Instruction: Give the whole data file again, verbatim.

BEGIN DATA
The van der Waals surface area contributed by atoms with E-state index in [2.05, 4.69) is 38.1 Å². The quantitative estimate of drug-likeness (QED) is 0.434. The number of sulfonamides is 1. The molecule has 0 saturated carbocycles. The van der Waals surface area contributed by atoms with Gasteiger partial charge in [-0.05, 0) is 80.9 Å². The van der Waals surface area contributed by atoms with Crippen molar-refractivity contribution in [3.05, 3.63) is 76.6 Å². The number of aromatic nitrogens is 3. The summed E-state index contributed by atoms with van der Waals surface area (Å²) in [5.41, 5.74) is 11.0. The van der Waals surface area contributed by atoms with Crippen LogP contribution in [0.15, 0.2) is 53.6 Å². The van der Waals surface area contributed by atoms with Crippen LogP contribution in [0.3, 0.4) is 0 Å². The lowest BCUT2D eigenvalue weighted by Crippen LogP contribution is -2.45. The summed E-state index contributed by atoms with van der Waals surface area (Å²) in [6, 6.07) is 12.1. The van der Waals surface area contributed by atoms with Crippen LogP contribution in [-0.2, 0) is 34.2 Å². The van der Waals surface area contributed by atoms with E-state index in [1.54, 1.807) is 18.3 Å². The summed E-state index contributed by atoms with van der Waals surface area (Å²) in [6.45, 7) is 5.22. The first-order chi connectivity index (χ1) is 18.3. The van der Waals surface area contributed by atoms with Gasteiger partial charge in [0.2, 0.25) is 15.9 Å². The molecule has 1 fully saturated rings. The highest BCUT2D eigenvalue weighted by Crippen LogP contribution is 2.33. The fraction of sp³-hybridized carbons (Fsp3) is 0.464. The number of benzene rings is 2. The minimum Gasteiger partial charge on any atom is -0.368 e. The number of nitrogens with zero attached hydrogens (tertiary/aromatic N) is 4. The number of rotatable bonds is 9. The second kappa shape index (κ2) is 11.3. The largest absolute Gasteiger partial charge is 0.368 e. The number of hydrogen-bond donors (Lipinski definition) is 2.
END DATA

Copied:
The van der Waals surface area contributed by atoms with E-state index in [2.05, 4.69) is 38.1 Å². The quantitative estimate of drug-likeness (QED) is 0.434. The number of sulfonamides is 1. The molecule has 0 saturated carbocycles. The van der Waals surface area contributed by atoms with Gasteiger partial charge in [-0.05, 0) is 80.9 Å². The van der Waals surface area contributed by atoms with Crippen molar-refractivity contribution in [3.05, 3.63) is 76.6 Å². The number of aromatic nitrogens is 3. The summed E-state index contributed by atoms with van der Waals surface area (Å²) in [5.41, 5.74) is 11.0. The van der Waals surface area contributed by atoms with Crippen LogP contribution in [0.15, 0.2) is 53.6 Å². The van der Waals surface area contributed by atoms with Crippen LogP contribution in [0.3, 0.4) is 0 Å². The lowest BCUT2D eigenvalue weighted by Crippen LogP contribution is -2.45. The summed E-state index contributed by atoms with van der Waals surface area (Å²) in [6, 6.07) is 12.1. The van der Waals surface area contributed by atoms with Crippen LogP contribution in [-0.2, 0) is 34.2 Å². The van der Waals surface area contributed by atoms with E-state index in [1.54, 1.807) is 18.3 Å². The summed E-state index contributed by atoms with van der Waals surface area (Å²) in [6.45, 7) is 5.22. The first-order chi connectivity index (χ1) is 18.3. The van der Waals surface area contributed by atoms with Gasteiger partial charge in [0.2, 0.25) is 15.9 Å². The molecule has 1 fully saturated rings. The highest BCUT2D eigenvalue weighted by Crippen LogP contribution is 2.33. The fraction of sp³-hybridized carbons (Fsp3) is 0.464. The number of benzene rings is 2. The minimum Gasteiger partial charge on any atom is -0.368 e. The number of nitrogens with zero attached hydrogens (tertiary/aromatic N) is 4. The number of rotatable bonds is 9. The second kappa shape index (κ2) is 11.3. The largest absolute Gasteiger partial charge is 0.368 e. The number of hydrogen-bond donors (Lipinski definition) is 2.